2. Take it apart!!1!

A project log for Anatomy of a Philips VideoWRITER

I tear down an old Philips VideoWRITER to see how it works

maarten-janssenMaarten Janssen 06/28/2017 at 20:274 Comments

Let's start taking apart the VideoWRITER and see what boards we will find. I won't go into too much detail on the boards in this log, just a quick first look at them.

After removing the cover let's start by discharging the CRT. It probably holds little to no charge since it's been switched off for a while, but I'd rather be safe than sorry. I have my trusty screwdriver connected to a length of thick wire and an alligator clip at the other end for this job. I connect the aligator clip to some of the metal frame and squeeze the screwdriver under the anode cup of the CRT. No clicks or pops from this one that suggest a charge, but I always repeat this process at least ones after a minute or so just to be safe.

Inside the VideoWRITER

Power Supply

Ok now we can safely start touching things and taking the boards out. First up is the power supply. Just two screws to remove here and the PCB comes out. I should mention that this is the second time that I remove the power supply. When I was testing the VideoWRITER a couple of weeks ago before putting it up for sale one of the caps violently exploded. There was a lot of smoke and that special smell of burnt electronics. Luckily I had a spare cap in my parts bin so I was able to replace it (it's the red cap in the top middle of the board). The power supply was working again, but whether there are still other problems with this board that caused the cap to blow is still a mystery.

Power supply board

Monitor Chassis

The monitor chassis almost made me go "aww that's cute" just because it's such a small and simple looking board compared to other monitor chassis's I've seen. Of course it's just a monochrome CRT, but for example up to now I've only seen assemblies where there is a neck board that plugs into the CRT instead of just a plug. Also all the common adjustment pots for the video signal are there. The board has a 10 pin edge connector that connects to the main board of the VideoWriter. It would be interesting to see what the pinout is of that one. What intrigued me was finding a 556 (dual 555) timer chip on the board. Maybe for some video signal timing?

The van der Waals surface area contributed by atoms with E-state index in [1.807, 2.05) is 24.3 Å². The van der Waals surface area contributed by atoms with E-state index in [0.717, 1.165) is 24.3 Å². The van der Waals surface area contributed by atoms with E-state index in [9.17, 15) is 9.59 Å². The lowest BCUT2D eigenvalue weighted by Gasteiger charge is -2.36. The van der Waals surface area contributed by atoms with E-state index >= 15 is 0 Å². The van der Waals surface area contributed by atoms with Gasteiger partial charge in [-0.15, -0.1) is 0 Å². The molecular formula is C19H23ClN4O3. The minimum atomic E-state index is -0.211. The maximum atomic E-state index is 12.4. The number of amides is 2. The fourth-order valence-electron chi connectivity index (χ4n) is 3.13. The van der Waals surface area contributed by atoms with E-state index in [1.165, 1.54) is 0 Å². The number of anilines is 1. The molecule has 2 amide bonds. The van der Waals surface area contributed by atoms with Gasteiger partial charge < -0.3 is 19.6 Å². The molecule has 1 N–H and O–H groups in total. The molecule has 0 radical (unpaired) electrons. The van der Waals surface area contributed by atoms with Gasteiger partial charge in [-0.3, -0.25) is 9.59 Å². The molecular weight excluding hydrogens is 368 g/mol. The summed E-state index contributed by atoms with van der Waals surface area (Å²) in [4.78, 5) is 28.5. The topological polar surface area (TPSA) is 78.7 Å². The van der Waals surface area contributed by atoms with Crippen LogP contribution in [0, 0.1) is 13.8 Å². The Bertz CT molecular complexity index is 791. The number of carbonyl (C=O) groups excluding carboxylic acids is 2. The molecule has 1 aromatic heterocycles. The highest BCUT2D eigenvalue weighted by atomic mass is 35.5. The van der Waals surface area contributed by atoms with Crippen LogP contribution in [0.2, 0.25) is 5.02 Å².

Monitor Chassis

Printer Interface

This board was actually not found under the cover, but directly under the printer mechanism. It's not very interesting I think. It connects from the main board through a big ribbon cable and from there goes to the motors, paper feed buttons, printing contrast slider, cartridge cradle, end stops and paper sensor. I'm just stalling for the best part...

Printer Interface Board

Main board

The main boad of the VideoWRITER is very interesting I think. I will spend the next logs on it. For now enjoy the board still covered by its shield and the other components spread over the garden table. But you can tell that there are at least two rom chips on the main board peaking throught the shielding. You can also see what remains in the unit: the CRT and the floppy drive.

Guts Spread Out


Ruud wrote 09/25/2022 at 16:46 point

You have to lift the top part behind the printer with a screwdriver. Unfortunately that part is one way and some little part will break on the inside. Next you see two screws left an right of the power cord. Then you have to remove a screw left of the printer motor that holds an earth wire covered in a black plastic tube. Lift the whole a bit, de-connect the flat cable towards the printer near the motherboard and you can remove the whole.

The reason I had to open my Videowriter was that I collected it yesterday and when I connected it to the main power it said POOF. I replaced the capacitor but to no good: completely dead. Power supply seemed to be OK but except a spinning floppy drive, nothing at all.
The previous owner bought it on a flea market in 1998 and stored it in an old shed. OTOH, I also collected three clone PCs, one 8088 and two 80286s, and they still worked fine.

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Ruud wrote 09/25/2022 at 14:10 point

Removed the screws but still the back part didn't come of. And weird detail: those screw were 1/4 inch. What about Philips being Dutch ??? Took me quite some time to find the English tools, haven't needed them for years.

But: what are the holes in the bottom of the top photo? To be continued.....

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Ruud wrote 09/25/2022 at 12:49 point

Same question but... Have a look at the three metal parts in the top of the case: two left and right of the monitor and the one left of the drive (seen from the back like the top photo). If you remove the dark cover of the printer and look inside, you'll see three screws. I think we have to remove them first. These are the only other screws I see so it probably won't leave us a choice.

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Jonas wrote 08/01/2022 at 13:07 point

How did you removed the cover? I've removed 4 screws at the bottom of the machine but the cover still won't come off. Is there any clips involved? I'd rather not break anything

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